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Gigi's restaurant to return to East Side

Gigi's, the legendary East Side soul food restaurant that closed after a devastating fire over two years ago, is going to reopen – a little more than a mile from its former site.

Darryl Harvin, the owner of the longtime East Ferry Street eatery, was selected Tuesday by the Buffalo Urban Development Corp. to operate a full-service kitchen and café at the new Workforce Training Center at the Northland Corridor.

The new restaurant will occupy about 3,900 square feet at 683 Northland Ave., where it can serve up to 450 students, employees and staff of the training center, as well as diners from the surrounding neighborhood and elsewhere.

Gigi's will be in the northeast corner of the sprawling building, but will be accessible to the public either through the main lobby entrance to the Gallery Area of the training center or through a separate entrance off the outdoor patio just east of the café area. Overflow seating also will be available in the main lobby.

Officials will now negotiate final details with Harvin while construction on the facility continues.

"I'm very excited to see this," said Buffalo Mayor Byron W. Brown, who announced the selection as chairman of BUDC. "Gigi's is one of the most iconic restaurants in the city... This is great news for the city and the Northland project."

According to BUDC documents, the new Gigi's will bring back all the original favorites of the former restaurant, along with "healthier offerings" and a "Healthy Corner" menu. Grab-and-go options also will be available from both menus, as well as family meal packages and customized catering. The restaurant will be open from 7 a.m. until 8 p.m. daily.

"Executed by one of Gigi's former chefs, the menu will include all of Gigi's soul food favorites prepared with a healthy twist, and a new and exciting menu for customers looking for options that provide healthy artisan choices," the document said.

Common Council President Darius Pridgen, also a BUDC board member, noted that the agency had chosen a small, local business when it could have recruited a chain restaurant or similar corporate operator.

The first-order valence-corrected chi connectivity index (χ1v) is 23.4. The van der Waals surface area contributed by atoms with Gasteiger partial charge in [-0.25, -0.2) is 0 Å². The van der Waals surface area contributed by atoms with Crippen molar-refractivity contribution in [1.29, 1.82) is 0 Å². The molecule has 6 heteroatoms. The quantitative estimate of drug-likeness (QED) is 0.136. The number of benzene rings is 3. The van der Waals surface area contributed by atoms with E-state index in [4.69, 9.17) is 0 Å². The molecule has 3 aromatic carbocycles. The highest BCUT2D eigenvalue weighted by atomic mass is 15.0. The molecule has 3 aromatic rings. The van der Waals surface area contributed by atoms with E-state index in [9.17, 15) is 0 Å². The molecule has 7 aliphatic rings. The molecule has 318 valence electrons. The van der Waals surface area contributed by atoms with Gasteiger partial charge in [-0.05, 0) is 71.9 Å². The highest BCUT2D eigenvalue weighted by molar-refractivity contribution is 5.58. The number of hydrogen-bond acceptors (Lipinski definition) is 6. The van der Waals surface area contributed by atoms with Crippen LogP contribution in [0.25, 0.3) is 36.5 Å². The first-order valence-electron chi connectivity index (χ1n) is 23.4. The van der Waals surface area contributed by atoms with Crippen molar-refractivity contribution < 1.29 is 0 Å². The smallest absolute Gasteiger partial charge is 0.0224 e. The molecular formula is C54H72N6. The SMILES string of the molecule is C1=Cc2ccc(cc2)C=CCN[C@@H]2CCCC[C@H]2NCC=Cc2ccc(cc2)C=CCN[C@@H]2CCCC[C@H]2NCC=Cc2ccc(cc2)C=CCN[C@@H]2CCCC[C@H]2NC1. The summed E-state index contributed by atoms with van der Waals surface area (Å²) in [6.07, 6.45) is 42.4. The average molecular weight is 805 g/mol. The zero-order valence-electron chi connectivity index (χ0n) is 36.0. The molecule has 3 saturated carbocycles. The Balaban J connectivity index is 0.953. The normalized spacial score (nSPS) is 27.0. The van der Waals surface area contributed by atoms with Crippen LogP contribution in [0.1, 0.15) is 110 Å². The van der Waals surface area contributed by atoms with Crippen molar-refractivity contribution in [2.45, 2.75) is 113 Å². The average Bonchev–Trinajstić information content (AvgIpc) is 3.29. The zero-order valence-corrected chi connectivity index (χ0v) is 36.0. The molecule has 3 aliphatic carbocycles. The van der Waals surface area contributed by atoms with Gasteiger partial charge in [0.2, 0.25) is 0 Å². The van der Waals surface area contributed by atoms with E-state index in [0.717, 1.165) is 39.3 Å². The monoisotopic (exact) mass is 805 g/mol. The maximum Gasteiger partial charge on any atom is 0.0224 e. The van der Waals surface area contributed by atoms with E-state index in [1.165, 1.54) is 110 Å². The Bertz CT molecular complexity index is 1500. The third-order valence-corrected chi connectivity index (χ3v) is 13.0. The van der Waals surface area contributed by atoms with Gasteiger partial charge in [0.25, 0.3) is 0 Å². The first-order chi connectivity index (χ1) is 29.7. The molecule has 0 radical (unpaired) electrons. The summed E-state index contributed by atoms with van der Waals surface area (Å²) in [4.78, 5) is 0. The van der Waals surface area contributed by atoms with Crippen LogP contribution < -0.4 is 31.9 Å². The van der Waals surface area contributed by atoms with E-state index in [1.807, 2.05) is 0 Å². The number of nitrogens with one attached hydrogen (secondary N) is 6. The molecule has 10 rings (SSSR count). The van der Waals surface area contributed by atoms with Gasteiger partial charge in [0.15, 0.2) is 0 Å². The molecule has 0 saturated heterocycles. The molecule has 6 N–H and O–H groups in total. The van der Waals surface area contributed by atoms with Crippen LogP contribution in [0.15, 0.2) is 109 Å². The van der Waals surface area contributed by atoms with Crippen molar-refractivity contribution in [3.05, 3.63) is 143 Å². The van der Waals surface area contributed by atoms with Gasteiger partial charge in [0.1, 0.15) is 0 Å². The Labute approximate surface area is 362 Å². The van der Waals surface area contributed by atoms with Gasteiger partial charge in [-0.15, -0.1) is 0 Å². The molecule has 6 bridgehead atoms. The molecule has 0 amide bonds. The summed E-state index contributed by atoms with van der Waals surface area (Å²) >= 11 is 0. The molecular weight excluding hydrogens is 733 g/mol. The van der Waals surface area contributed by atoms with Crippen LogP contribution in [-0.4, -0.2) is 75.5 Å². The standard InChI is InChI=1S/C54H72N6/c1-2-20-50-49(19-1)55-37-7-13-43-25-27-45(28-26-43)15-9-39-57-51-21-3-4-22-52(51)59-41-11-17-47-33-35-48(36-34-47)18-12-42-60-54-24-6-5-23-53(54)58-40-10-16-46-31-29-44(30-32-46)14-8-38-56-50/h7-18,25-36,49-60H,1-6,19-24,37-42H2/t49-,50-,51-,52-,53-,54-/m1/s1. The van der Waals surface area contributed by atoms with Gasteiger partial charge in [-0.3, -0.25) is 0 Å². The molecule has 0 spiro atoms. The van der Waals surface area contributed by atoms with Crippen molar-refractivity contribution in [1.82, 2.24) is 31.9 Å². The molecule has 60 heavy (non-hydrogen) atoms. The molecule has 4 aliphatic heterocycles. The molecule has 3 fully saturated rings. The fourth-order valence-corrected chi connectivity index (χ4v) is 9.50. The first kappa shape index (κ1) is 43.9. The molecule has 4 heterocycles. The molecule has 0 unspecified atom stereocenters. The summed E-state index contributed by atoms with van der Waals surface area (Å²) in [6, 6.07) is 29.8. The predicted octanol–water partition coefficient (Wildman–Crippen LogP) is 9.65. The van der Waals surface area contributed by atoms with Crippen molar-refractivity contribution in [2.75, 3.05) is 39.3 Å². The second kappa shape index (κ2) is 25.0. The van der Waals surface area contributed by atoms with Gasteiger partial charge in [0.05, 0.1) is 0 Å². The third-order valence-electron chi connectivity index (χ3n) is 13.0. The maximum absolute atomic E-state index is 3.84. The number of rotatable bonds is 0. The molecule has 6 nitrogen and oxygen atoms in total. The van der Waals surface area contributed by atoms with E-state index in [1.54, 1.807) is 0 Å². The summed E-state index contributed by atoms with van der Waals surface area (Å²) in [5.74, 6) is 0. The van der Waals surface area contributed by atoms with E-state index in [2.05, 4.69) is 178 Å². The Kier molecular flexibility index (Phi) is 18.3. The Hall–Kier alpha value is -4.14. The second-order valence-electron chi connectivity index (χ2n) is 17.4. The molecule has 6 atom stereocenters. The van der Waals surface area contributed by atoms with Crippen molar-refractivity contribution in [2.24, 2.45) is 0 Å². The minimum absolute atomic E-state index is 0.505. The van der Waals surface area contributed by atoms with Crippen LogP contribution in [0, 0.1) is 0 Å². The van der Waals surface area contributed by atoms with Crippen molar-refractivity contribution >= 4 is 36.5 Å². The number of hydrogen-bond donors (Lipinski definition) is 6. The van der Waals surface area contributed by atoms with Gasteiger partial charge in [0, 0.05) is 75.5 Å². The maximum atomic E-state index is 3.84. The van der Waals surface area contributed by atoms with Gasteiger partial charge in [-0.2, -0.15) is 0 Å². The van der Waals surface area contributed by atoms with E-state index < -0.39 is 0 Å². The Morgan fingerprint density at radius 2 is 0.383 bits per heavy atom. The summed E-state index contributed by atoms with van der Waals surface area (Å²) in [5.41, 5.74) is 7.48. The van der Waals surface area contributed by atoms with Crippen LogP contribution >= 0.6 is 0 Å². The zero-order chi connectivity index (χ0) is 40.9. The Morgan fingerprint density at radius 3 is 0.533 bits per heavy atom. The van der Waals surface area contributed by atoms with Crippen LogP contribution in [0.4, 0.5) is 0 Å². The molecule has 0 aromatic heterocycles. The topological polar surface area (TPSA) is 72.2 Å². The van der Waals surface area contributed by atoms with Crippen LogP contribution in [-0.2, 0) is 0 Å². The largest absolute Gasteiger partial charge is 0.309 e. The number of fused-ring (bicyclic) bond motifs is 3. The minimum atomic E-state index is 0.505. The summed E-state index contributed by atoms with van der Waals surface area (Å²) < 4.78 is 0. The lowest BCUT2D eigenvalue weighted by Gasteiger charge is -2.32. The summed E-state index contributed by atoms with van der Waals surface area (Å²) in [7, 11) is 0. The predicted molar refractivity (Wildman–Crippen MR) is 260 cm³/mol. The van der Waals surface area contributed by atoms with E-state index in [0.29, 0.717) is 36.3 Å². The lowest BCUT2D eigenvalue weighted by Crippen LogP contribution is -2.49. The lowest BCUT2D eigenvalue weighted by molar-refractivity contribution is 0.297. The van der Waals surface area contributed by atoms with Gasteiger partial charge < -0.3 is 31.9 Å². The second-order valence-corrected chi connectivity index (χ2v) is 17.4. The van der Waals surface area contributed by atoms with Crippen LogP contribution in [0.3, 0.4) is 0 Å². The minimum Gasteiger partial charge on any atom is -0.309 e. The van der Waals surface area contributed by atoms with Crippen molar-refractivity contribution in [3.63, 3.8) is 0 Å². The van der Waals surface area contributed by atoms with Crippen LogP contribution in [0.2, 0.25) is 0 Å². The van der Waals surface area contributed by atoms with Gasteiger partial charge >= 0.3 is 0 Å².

"This is so important. It's not symbolic, it's real, especially in that area," he said. "It's good business and very responsible to choose someone that has been in the game in Buffalo. This one move may mean as much to people in that neighborhood as the entire project."

Gigi's was a staple of the East Side since 1960, and attracted not only a loyal clientele from the neighborhood but also leading political and other figures from throughout the city. Operated for decades at 257 E. Ferry St. by Blondine "Gigi" Harvin, Darryl Harvin's mother, the restaurant was abruptly put out of business after a grease fire in November 2015.

Supporters clamored for its return, but there was no indication when or where that might happen.

Meanwhile, as plans progressed for the Workforce Training Center at Northland, along with Buffalo Manufacturing Works and other tenants in the same 235,000-square-foot building, officials knew they needed to provide food service for the students, staff, and other employees in the building.

"The students at the Workforce Training Center want to eat, and we have to make sure there's food service available for them to do that," said BUDC Vice President David Stebbins.

BUDC had issued a request for "expressions of interest" to fill the space to 26 minority and women-owned businesses and others both locally and even statewide, with a particular hope to attract a local entrepreneur. The agency received five letters of interest and winnowed the list to four.

However, only two submitted full proposals and conducted interviews on March 8: Harvin and Connie Ervin's Aunt Connie's Ed-U-Kitchen. Officials then chose Harvin as presenting the best opportunity, Stebbins said.

"Having an established brand like Gigi's resurrected at Northland would be much better for the community," he said.

"I'm glad they submitted such a strong proposal and have been selected to operate the food service here at Northland," Brown said. "There will be a lot of people getting trained at Northland and people working at Northland and people from the surrounding community that will be in and out of this area. This is a great opportunity for the community, for the Workforce Training Center and certainly it is a great opportunity to resurrect one of the most historic restaurants in the city of Buffalo."

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